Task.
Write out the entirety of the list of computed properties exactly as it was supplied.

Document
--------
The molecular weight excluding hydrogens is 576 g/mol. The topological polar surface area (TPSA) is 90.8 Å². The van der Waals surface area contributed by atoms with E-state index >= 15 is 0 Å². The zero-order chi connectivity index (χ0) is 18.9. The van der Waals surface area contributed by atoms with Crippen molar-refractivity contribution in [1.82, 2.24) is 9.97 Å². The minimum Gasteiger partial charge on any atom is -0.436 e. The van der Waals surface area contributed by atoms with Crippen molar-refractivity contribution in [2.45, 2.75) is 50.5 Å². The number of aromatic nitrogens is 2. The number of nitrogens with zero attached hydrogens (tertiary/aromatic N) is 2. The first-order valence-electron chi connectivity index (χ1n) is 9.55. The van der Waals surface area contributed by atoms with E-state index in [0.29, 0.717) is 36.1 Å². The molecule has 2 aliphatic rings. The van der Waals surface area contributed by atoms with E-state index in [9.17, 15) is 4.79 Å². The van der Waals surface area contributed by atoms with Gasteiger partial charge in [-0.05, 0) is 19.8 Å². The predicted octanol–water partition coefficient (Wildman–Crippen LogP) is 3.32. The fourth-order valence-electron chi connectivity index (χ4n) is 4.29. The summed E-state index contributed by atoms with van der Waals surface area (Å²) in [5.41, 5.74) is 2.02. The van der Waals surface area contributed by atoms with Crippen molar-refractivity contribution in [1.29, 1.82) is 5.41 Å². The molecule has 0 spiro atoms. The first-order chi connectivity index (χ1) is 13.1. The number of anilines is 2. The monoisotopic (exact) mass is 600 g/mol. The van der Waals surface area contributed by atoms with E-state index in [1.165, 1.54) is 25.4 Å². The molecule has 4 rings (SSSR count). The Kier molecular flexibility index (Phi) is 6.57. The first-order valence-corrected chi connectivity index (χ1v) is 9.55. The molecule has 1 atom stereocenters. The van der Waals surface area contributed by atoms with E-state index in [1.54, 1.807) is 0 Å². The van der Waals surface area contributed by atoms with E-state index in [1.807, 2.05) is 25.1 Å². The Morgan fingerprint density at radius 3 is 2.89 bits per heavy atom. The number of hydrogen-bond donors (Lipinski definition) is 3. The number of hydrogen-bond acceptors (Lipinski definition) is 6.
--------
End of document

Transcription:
The molecular weight excluding hydrogens is 576 g/mol. The topological polar surface area (TPSA) is 90.8 Å². The van der Waals surface area contributed by atoms with E-state index >= 15 is 0 Å². The zero-order chi connectivity index (χ0) is 18.9. The van der Waals surface area contributed by atoms with Crippen molar-refractivity contribution in [1.82, 2.24) is 9.97 Å². The minimum Gasteiger partial charge on any atom is -0.436 e. The van der Waals surface area contributed by atoms with Crippen molar-refractivity contribution in [2.45, 2.75) is 50.5 Å². The number of aromatic nitrogens is 2. The number of nitrogens with zero attached hydrogens (tertiary/aromatic N) is 2. The first-order valence-electron chi connectivity index (χ1n) is 9.55. The van der Waals surface area contributed by atoms with E-state index in [0.29, 0.717) is 36.1 Å². The molecule has 2 aliphatic rings. The van der Waals surface area contributed by atoms with E-state index in [9.17, 15) is 4.79 Å². The van der Waals surface area contributed by atoms with Gasteiger partial charge in [-0.05, 0) is 19.8 Å². The predicted octanol–water partition coefficient (Wildman–Crippen LogP) is 3.32. The fourth-order valence-electron chi connectivity index (χ4n) is 4.29. The summed E-state index contributed by atoms with van der Waals surface area (Å²) in [5.41, 5.74) is 2.02. The van der Waals surface area contributed by atoms with Crippen molar-refractivity contribution in [1.29, 1.82) is 5.41 Å². The molecule has 0 spiro atoms. The first-order chi connectivity index (χ1) is 13.1. The number of anilines is 2. The monoisotopic (exact) mass is 600 g/mol. The van der Waals surface area contributed by atoms with E-state index in [1.165, 1.54) is 25.4 Å². The molecule has 4 rings (SSSR count). The Kier molecular flexibility index (Phi) is 6.57. The first-order valence-corrected chi connectivity index (χ1v) is 9.55. The molecule has 1 atom stereocenters. The van der Waals surface area contributed by atoms with E-state index in [1.54, 1.807) is 0 Å². The van der Waals surface area contributed by atoms with E-state index in [1.807, 2.05) is 25.1 Å². The Morgan fingerprint density at radius 3 is 2.89 bits per heavy atom. The number of hydrogen-bond donors (Lipinski definition) is 3. The number of hydrogen-bond acceptors (Lipinski definition) is 6.